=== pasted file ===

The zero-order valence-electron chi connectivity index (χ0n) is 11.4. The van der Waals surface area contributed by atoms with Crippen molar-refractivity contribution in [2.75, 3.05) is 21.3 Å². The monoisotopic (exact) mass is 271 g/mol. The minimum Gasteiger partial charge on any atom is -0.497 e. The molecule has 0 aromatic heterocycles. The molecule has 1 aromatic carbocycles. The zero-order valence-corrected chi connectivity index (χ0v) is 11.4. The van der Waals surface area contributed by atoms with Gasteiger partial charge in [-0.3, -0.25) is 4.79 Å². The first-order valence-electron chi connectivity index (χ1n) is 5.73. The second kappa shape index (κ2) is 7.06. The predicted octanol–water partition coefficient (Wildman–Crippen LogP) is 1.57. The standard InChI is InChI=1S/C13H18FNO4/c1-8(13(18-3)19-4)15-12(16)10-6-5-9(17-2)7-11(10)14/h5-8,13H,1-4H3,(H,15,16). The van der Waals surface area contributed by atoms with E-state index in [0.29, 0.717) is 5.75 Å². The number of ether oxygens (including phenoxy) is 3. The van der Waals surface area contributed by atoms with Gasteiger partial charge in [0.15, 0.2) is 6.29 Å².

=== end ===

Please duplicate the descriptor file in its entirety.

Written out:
The zero-order valence-electron chi connectivity index (χ0n) is 11.4. The van der Waals surface area contributed by atoms with Crippen molar-refractivity contribution in [2.75, 3.05) is 21.3 Å². The monoisotopic (exact) mass is 271 g/mol. The minimum Gasteiger partial charge on any atom is -0.497 e. The molecule has 0 aromatic heterocycles. The molecule has 1 aromatic carbocycles. The zero-order valence-corrected chi connectivity index (χ0v) is 11.4. The van der Waals surface area contributed by atoms with Gasteiger partial charge in [-0.3, -0.25) is 4.79 Å². The first-order valence-electron chi connectivity index (χ1n) is 5.73. The second kappa shape index (κ2) is 7.06. The predicted octanol–water partition coefficient (Wildman–Crippen LogP) is 1.57. The standard InChI is InChI=1S/C13H18FNO4/c1-8(13(18-3)19-4)15-12(16)10-6-5-9(17-2)7-11(10)14/h5-8,13H,1-4H3,(H,15,16). The van der Waals surface area contributed by atoms with E-state index in [0.29, 0.717) is 5.75 Å². The number of ether oxygens (including phenoxy) is 3. The van der Waals surface area contributed by atoms with Gasteiger partial charge in [0.15, 0.2) is 6.29 Å².